Realme certainly seems to have come a long way since the time it first entered the country. The former OPPO brand now has different smartphone lineups and has forayed into other segments like audio accessories, smart TVs and IoT devices too. The Narzo smartphone series is an attempt by Realme to stick to its budget roots, and the company has just announced the new Narzo 30A which has been launched alongside the lower mid-range Narzo 30 Pro (review). In this review, I shall focus on the 30A, which has been priced starting Rs 8,999. In a piece about the performance aspect of the device, I had concluded the phone seems great value for money. Let’s find out how good the device is in other areas of the smartphone experience.
The Realme Narzo 30A is a performance-oriented device that packs in a big battery that delivers nearly two-day usage. There are some faults with the phone’s low-light photo-taking capabilities, and the design language may not be as flashy as the POCO M3 (review), but you still get your money’s worth with Narzo 30A.
Built like a typical budget device, the Narzo 30A has a thick unibody plastic construction with a textured finish on a majority of the phone’s back. You will feel its weight in your hand and that is very likely due to the beefy battery housed inside. The sides curve gently for an easier grip but even so, like most of smartphones nowadays, the 30A can’t be used one-handed. There is a dual-camera system in a square housing on the rear that sits quite flush with the body, and just beside it is the fingerprint scanner. The buttons on the side are clicky and tactile with good response, and on the bottom is a USB-C port which is refreshing to see in the budget range. Along with that are the standard 3.5mm headphone jack and speaker grille. The Narzo 30A is a device that will not win many awards for craftmanship but it is certainly built to last.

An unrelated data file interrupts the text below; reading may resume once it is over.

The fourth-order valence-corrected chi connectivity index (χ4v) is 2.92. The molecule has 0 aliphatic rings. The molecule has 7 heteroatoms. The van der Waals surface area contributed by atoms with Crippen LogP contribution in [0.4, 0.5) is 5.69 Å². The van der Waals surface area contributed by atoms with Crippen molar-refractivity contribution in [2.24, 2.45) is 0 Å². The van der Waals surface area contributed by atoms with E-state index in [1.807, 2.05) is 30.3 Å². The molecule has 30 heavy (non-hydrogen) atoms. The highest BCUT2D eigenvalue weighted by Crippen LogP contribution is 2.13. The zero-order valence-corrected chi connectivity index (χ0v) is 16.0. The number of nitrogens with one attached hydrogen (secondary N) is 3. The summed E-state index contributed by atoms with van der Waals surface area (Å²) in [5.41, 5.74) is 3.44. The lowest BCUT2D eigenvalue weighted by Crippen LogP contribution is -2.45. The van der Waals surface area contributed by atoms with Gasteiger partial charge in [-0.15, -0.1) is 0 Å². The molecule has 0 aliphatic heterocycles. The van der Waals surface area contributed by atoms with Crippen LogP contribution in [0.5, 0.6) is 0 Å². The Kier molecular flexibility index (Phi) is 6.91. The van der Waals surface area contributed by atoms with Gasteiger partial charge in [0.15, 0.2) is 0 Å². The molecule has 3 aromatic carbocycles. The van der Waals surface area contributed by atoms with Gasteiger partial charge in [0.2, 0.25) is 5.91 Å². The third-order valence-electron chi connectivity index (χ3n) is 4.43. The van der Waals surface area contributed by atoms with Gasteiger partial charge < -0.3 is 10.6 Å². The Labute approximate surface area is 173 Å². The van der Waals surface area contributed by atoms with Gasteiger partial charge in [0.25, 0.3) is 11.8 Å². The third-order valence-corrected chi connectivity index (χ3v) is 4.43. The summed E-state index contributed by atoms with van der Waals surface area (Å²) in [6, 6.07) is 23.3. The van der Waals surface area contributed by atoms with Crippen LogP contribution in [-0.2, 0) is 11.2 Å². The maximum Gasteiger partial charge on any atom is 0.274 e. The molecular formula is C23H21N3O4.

Coming to the front of the phone, you get a standard HD+ IPS LCD panel which measures 6.5-inches in size and has a claimed 88.7 percent screen-to-body ratio. The top of the screen sports a waterdrop notch and has chunky bezels on the side, something which is to be expected in this segment. Apart from being slightly saturated, the screen itself is quite nice with a healthy amount of brightness (about 560nits) for outdoor usage. There is no high refresh rate to talk about, but given Realme’s reputation, we should see the under Rs 10,000 segments getting it soon on future offerings from the brand. Some amount of colour shift is apparent when looking at the panel from an angle, but overall the device offers a very good viewing experience for the price. Unfortunately, the lack of WideVine L1 certification means you can only enjoy OTT content in SD (standard definition).